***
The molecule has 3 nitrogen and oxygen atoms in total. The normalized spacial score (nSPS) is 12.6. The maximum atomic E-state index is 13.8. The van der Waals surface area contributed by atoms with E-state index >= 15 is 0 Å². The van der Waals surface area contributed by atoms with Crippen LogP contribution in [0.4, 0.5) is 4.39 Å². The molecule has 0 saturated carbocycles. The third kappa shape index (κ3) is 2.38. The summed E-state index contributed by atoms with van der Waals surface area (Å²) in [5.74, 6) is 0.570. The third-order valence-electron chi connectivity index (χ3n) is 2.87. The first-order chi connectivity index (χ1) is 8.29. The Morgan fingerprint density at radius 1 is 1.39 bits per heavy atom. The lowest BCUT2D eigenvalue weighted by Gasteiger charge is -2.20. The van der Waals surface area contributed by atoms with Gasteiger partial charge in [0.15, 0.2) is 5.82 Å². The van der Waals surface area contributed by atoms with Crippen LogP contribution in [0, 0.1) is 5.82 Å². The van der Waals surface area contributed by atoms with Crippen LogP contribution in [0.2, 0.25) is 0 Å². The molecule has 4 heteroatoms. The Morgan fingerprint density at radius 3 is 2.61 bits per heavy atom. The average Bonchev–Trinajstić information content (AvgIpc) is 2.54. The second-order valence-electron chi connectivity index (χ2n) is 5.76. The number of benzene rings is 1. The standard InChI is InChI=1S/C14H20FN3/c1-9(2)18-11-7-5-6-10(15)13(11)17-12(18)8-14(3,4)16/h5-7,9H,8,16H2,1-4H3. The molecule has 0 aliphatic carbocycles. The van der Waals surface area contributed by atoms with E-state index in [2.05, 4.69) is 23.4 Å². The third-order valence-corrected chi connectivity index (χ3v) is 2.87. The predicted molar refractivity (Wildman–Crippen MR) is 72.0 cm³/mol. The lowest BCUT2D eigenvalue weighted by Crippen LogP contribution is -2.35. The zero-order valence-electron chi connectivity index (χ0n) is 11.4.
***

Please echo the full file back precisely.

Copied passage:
The molecule has 3 nitrogen and oxygen atoms in total. The normalized spacial score (nSPS) is 12.6. The maximum atomic E-state index is 13.8. The van der Waals surface area contributed by atoms with E-state index >= 15 is 0 Å². The van der Waals surface area contributed by atoms with Crippen LogP contribution in [0.4, 0.5) is 4.39 Å². The molecule has 0 saturated carbocycles. The third kappa shape index (κ3) is 2.38. The summed E-state index contributed by atoms with van der Waals surface area (Å²) in [5.74, 6) is 0.570. The third-order valence-electron chi connectivity index (χ3n) is 2.87. The first-order chi connectivity index (χ1) is 8.29. The Morgan fingerprint density at radius 1 is 1.39 bits per heavy atom. The lowest BCUT2D eigenvalue weighted by Gasteiger charge is -2.20. The van der Waals surface area contributed by atoms with Gasteiger partial charge in [0.15, 0.2) is 5.82 Å². The van der Waals surface area contributed by atoms with Crippen LogP contribution in [0, 0.1) is 5.82 Å². The van der Waals surface area contributed by atoms with Crippen LogP contribution in [0.2, 0.25) is 0 Å². The molecule has 4 heteroatoms. The Morgan fingerprint density at radius 3 is 2.61 bits per heavy atom. The average Bonchev–Trinajstić information content (AvgIpc) is 2.54. The second-order valence-electron chi connectivity index (χ2n) is 5.76. The number of benzene rings is 1. The standard InChI is InChI=1S/C14H20FN3/c1-9(2)18-11-7-5-6-10(15)13(11)17-12(18)8-14(3,4)16/h5-7,9H,8,16H2,1-4H3. The molecule has 0 aliphatic carbocycles. The van der Waals surface area contributed by atoms with E-state index in [2.05, 4.69) is 23.4 Å². The third-order valence-corrected chi connectivity index (χ3v) is 2.87. The predicted molar refractivity (Wildman–Crippen MR) is 72.0 cm³/mol. The lowest BCUT2D eigenvalue weighted by Crippen LogP contribution is -2.35. The zero-order valence-electron chi connectivity index (χ0n) is 11.4.